Monday, October 20, 2008

Chinese economy growth rate slows

Globalization has ensured that the crisis that started in the US subprime market was not contained in the US but has spread all over. China announced the 3rd quarter growth which was once again lower than the previous one:

China's economic growth rate has fallen for the third quarter in succession, amid fears that the economy could be heading for a severe downturn.

The National Bureau of Statistics said the economy had grown at a rate of 9% in the three months to September.

...(This) marked a significant fall from the 10.4% growth of the first half of 2008, and the 12.2% growth seen in the first three quarters of 2007.
One could wonder how could a 9% growth rate be an issue! Well, it sure can. Dani Rodrik wrote this two weeks ago:

When other countries experiences financial crises, they lose a few percentage points of GDP and they get it over with. A lot more is at stake in China. China's precarious social balance and political stability hinge on continued high growth. Derail that growth engine, and you could have some really scary consequences that will affect 1.3 billion people and their neighbors.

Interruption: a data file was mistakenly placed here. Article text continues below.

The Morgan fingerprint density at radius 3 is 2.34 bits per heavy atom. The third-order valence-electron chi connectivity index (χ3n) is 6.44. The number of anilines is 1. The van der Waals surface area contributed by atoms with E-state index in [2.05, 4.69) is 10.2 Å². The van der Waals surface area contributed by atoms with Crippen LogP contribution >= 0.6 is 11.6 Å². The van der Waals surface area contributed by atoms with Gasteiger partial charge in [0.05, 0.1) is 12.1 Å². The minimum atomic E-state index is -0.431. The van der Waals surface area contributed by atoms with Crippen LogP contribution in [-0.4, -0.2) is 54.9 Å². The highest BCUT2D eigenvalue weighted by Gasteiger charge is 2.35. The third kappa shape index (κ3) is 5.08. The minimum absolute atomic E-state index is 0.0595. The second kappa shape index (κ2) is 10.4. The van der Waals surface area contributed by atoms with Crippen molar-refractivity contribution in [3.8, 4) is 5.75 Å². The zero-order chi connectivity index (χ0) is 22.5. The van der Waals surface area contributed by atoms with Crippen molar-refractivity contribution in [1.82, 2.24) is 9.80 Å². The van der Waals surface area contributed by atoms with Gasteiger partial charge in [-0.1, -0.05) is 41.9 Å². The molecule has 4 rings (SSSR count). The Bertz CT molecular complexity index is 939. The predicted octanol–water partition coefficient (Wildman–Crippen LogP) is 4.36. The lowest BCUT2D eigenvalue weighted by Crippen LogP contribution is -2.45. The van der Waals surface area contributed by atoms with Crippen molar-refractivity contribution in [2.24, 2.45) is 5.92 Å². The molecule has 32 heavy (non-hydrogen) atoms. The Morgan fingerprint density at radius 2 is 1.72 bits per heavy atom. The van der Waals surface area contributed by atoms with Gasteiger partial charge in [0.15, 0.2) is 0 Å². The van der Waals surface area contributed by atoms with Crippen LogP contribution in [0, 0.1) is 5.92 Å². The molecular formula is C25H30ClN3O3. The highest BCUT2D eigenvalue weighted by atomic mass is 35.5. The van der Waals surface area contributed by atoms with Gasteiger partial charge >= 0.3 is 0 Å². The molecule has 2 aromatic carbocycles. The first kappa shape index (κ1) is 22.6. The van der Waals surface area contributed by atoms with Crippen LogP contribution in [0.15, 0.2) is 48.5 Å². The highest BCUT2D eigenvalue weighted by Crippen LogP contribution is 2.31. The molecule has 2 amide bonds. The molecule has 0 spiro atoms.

What are the indicators that point to the slowdown and what are the Chinese authorities doing?

Correspondents say indicators from steel prices to housing sales suggest a severe economic slowdown could be in prospect.

Chinese factories are reporting that export orders are down sharply. Last week, the government said that half the country's toymakers had gone out of business.

Mr Li said the government had initiated timely measures to deal with the economic slowdown and cushion the impact from the global credit crisis, including falling exports and a restricted credit supply.

These included changing its focus from preventing the overheating of the economy and preventing structural inflation to the "preserving growth" and "controlling" inflation, he added.

Officials said over the weekend that the government was preparing to announce tax cuts and increased infrastructure investment. Curbs on the housing market in certain areas may also be relaxed. The People's Bank of China has cut interest rates twice and reduced banks' required reserves since mid-September. A third interest rate cut is expected later this year.
Read the BBC article about the new growth data here and read Rodrik's 'The other shoe drops' post here.

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